In order to understand the idea of sacrifices and offerings, we must go back to the very beginning of the Bible. By Genesis 4, the first sons, Cain and Abel, were practicing an early form of sacrifice: “Later Cain brought some crops from the land as an offering to the LORD. Abel also brought some choice parts of the firstborn animals from his flock. The LORD approved of Abel and his offering, but he didn’t approved of Cain and his offering. So Cain became very angry and was disappointed” (Gen 4:3-5). From the beginning, offerings and sacrifices generally expressed two attitudes: gratitude and repentance. In the case of Cain and Abel, later history of sacrifice might lead us to think that God’s rejection of Cain’s offering was because it wasn’t a blood sacrifice, but the text doesn’t indicate such a conclusion. Cain’s offering was casual and perhaps careless; Abel’s was costly. Cain brought “some crops”; Abel presented “some choice parts.” Cain’s response to God’s correction revealed his heart. Continue reading SIGNS AND SYMBOLS OF THE BIBLE (SACRIFICE/OFFERING)→
The teacher in Ecclesiastes has everything, yet he still manages to feel depressed and despondent. The reasons he gives for his depression are the apparent meaninglessness of life and the fact that man cannot find satisfaction or contentment. Each new day is just a repetition of all the other days that have gone before. In fact, there is nothing that is actually new, nothing that is fresh. In a restless and weary turn of phrase, the Teacher coins the well-used quote: “History merely repeats itself.” According to the Teacher’s reasoning, there is no worth to be found in doing things that have already been done and seen and experienced by other people.
REPENTANCE- Change of mind; also can refer to regret or remorse accompanying a realization that wrong has been done or to any shift or reversal of thought. In its biblical sense repentance refers to a deeply seated and through turning from self to God. It occurs when a radical turning of God takes places, an experience in which God is recognized as the most importance fact of one’s existence. Continue reading DEFINITON OF THE DAY “REPENTANCE”→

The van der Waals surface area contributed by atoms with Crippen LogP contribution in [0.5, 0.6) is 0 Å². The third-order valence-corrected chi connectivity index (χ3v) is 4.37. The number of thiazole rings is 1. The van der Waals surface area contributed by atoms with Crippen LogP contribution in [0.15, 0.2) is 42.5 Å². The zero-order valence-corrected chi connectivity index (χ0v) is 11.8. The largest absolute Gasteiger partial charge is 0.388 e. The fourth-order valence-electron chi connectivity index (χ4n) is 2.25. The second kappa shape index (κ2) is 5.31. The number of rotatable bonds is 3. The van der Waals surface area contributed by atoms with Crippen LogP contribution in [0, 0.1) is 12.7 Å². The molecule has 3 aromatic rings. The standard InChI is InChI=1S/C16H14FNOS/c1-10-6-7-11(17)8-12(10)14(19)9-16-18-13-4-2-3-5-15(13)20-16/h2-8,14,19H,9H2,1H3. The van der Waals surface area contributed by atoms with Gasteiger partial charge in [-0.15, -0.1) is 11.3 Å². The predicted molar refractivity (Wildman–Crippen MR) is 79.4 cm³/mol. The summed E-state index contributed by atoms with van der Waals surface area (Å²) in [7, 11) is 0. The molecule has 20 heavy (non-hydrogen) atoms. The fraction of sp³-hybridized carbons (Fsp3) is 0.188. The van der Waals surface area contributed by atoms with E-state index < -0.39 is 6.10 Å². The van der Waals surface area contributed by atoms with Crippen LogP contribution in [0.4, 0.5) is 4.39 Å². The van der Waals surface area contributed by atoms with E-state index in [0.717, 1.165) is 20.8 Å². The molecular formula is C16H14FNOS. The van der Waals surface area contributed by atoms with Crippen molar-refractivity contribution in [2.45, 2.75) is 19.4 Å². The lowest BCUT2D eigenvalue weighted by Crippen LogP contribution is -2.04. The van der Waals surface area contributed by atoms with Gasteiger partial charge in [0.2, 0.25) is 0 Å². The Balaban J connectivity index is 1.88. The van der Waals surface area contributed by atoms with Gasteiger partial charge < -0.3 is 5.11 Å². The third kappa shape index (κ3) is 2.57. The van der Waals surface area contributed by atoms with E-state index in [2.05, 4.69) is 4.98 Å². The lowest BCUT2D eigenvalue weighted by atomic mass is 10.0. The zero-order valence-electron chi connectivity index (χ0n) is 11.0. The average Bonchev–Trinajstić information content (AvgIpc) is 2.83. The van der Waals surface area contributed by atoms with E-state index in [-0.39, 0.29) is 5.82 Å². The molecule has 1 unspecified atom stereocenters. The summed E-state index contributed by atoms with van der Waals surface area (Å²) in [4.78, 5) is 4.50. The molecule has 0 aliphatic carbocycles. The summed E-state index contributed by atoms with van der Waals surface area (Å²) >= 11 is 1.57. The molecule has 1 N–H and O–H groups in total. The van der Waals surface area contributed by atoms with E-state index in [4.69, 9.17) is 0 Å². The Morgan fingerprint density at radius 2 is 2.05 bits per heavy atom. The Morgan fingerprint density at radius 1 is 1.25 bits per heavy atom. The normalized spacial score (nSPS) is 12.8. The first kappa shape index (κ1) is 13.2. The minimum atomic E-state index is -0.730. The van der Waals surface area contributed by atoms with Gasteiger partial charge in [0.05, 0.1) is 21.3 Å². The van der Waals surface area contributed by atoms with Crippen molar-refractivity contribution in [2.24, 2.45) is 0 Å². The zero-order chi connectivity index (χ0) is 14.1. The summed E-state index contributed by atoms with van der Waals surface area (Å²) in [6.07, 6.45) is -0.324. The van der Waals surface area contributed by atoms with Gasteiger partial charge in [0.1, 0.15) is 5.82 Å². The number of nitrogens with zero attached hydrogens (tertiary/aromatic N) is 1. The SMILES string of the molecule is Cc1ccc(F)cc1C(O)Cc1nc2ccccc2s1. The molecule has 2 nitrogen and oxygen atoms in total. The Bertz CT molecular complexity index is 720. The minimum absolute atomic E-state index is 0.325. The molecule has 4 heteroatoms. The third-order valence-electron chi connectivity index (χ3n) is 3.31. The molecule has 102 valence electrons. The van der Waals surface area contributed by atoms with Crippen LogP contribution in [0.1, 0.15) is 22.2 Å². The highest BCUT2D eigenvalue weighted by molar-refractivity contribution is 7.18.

Any description of God will necessarily use terms and ideas solidly anchored in humor experience. Our own experience, after all, is our only reference point for knowing God. It should be no surprise, then, that most of the emotions people feel are attributed to God at some time: jealousy, fatigue, rapture, love, and even hate. Continue reading IS GOD CAPABLE OF HATE AS WELL AS LOVE? (PSALM 5:5)→
True, Esther doesn’t mention the name of God, yet underlying the story are veiled references to God. Cousin Mordecai encourages Esther to go before King Xerxes saying. “Who can say but that you have been elevated to the palace for just such a time as this?” (Esther 4:14). He was implying that God might use Esther to deliver the Jews. Esther then asks Mordecai to gather the Jews and fast; she herself fasted for three days (Esther 4:3) showing her petition to God for assistance.
HEBREWS 11:31- “By faith the prostitute received the spies in peace and didn’t perish with those who disobeyed.”
There’s no nice way to say it. Rahab was a harlot-in modern parlance, a hooker. At her home atop the wall that surrounded the bustling, ancient city of Jericho, Rahab took in strange men and gave out sexual favors.
ANTICHRIST- The antichrist is an adversary of the Messiah, used by Satan to oppose the work of God (2 Thess 2:9; Rev 13:12). Various terms in Scripture designate this individual, including “abomination of desolation” (Dan 12:11 Matt 24:15), “the beast” (Rev 13:1-8), “the man of lawlessness” (2 Thess 2:1-10), and “antichrist.” In the Greek, the prefix anti- means “against,” “opposite,” or “in the place of.” Appropriately named, the antichrist stands against Christ and operates contrary to Him by speaking lies and blasphemies and by persecuting God’s people. In addition, he seeks to stand in the place of Christ, garnering to himself the worship due to God alone.
Old Testament rules of holiness had a vital either/or quality about them, unlike more tolerant religious rules of the present day. These older rules paint a portrait of a holy and just God, one whose will cannot be dismissed and whose word cannot be ignored. On one occasion that illustrates the stringency of these rules, a bystander tried to save the ark of the covenant from a fall, but in so doing violated the rule of holiness and lost his life (2 Samuel 6:6-7). Continue reading WHY WOULD PEOPLE DIE IF THEY GOT TOO CLOSE TO GOD?→